Exhibitions: French Drawings from the Collection of Paul Sachs

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    French Drawings from the Collection of Paul Sachs

    Press Releases ?
    • February 1939: On Friday, February 3, the Brooklyn Museam will open an exhibition of drawings from the collection of Professor Paul Sachs. The exhibition will run through March 5. The artists represented are: Chasseriau, Portrait of Mine. Mottez; Corot, two drawings; Daumier, Two lawyers conversing; Degas, twelve drawings; Delacroix, three drawings; Gaugin, Head of a girl; Gericault, two drawings; van Gogh, Wounded veteran; Guys, Amazon; Ingres, six drawings; Jacque, Children feeding chickens; Manet, Interior of a cafe; Meissonier, two drawings; Millet, Offering to Pan; Rodin, Nijinsky; Rousseau, Landscape; Rops, Bust of a woman; Matisse, two drawings; Picasso, six drawings; Valadon, Nude girl on a couch; Prud'hon, Nymph and Cupids.

      Brooklyn Museum Archives. Records of the Department of Public Information. Press releases, 1939. 01-03/1939, 046. View Original

    • February 11, 1939: On Wednesday, February 15, the Brooklyn Museum will open an exhibition of drawings from the collection of Professor Paul Sachs. The exhibition will run through March 12. The artists represented are: Chasseriau, Portrait of Mme. Mottez; Corot, two drawings; Daumier, Two lawyers conversing; Degas, twelve  drawings; Delacroix, three drawings; Gauguin, Head of a girl; Gericault, two drawings; van Gogh, Wounded veteran; Guys, Amazon; Ingres, six drawings;  Jacque, Children feeding chickens; Manet, Interior of a cafe; Meissonier, two drawings; Millet, Offering to Pan; Rodin, Nijinskiy; Rousseau, Landscape;  Rops, Bust of a woman; Matisse, two drawings; Picasso, six drawings; Valadon, Nude girl on a couch; Prud’hon, Nymph and Cupids.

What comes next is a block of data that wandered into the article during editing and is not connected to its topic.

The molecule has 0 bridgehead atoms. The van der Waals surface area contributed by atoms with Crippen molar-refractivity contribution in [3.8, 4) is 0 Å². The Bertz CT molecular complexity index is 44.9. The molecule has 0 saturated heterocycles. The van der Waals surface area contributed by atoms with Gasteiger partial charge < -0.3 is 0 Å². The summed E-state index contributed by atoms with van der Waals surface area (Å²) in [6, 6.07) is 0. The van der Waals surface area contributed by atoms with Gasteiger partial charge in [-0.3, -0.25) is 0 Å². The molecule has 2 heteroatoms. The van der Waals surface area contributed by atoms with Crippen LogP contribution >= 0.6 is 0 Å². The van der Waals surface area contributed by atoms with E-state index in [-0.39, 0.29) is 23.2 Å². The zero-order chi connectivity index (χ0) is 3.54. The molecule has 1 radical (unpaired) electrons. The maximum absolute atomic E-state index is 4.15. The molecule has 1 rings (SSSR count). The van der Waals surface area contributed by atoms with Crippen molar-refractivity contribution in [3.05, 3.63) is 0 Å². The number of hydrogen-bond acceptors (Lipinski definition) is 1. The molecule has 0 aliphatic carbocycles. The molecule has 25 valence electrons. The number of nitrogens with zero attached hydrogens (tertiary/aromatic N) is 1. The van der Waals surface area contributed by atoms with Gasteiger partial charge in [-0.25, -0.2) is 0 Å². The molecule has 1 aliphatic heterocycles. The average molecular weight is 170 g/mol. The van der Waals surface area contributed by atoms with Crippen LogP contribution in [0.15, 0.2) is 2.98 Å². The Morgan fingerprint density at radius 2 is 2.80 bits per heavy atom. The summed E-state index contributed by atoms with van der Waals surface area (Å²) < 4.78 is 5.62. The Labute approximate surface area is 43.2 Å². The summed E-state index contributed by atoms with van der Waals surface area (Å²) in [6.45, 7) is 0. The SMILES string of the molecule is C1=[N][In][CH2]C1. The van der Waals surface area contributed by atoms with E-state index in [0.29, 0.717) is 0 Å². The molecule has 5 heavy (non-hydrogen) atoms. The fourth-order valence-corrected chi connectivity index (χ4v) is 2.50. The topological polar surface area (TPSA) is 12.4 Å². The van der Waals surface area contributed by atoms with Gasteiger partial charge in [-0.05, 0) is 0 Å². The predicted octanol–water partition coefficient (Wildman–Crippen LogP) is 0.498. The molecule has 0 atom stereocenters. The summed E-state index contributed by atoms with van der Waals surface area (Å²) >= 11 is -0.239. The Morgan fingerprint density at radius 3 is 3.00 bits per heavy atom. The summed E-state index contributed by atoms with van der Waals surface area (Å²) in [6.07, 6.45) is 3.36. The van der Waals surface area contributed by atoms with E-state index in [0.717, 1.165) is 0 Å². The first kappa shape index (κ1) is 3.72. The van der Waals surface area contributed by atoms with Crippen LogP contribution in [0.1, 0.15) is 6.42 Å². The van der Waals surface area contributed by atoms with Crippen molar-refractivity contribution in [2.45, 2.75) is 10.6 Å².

Brooklyn Museum Archives. Records of the Department of Public Information. Press releases, 1939. 01-03/1939, 028. View Original

    • Date unknown, approximately 1939: Fifty drawings lent from the celebrated collection of Dr. Paul J. Sachs of Cambridge, Massachusetts, have been placed on exhibition at the Brooklyn Museum and will be on view there through March 12th.

      Drawing in art has been more or less out of fashion for some time, but there are signs that it is coning back into vogue. The fifty French drawings from the collection of Professor Sachs are therefore pertinent reminders that such various artists as Picasso, Gauguin, Matisse, Degas and van Gogh at one end of the swing of the pendulum and Ingres, Meissonier and Prud'hon at the other knew how to draw, did draw and were not above making very careful studios in drawings for their painted masterpieces, no matter how great the apparent freshness and freedom in the finished work.

      It is a far cry from the extremely detailed and careful pencil studios of Ingres for his portraits of Mme. Hayard and Mme. d'Haussonville to the studios of Degas for the racy and not at all pretty portrait of Diego Martelli, a stolid and stocky person seated at his not very easy ease in shirtsleeves with defiantly folded arms. Again Prud’hon does a Naiad in the midst of a mild rough-house perpetrated by little Cupids with almost the finish of an exhibition piece instead of a preliminary study, and Delacroix makes of a lion hunt an abstract whirl of decorative lines that expressed the action of the composition rather than any precise detail of form.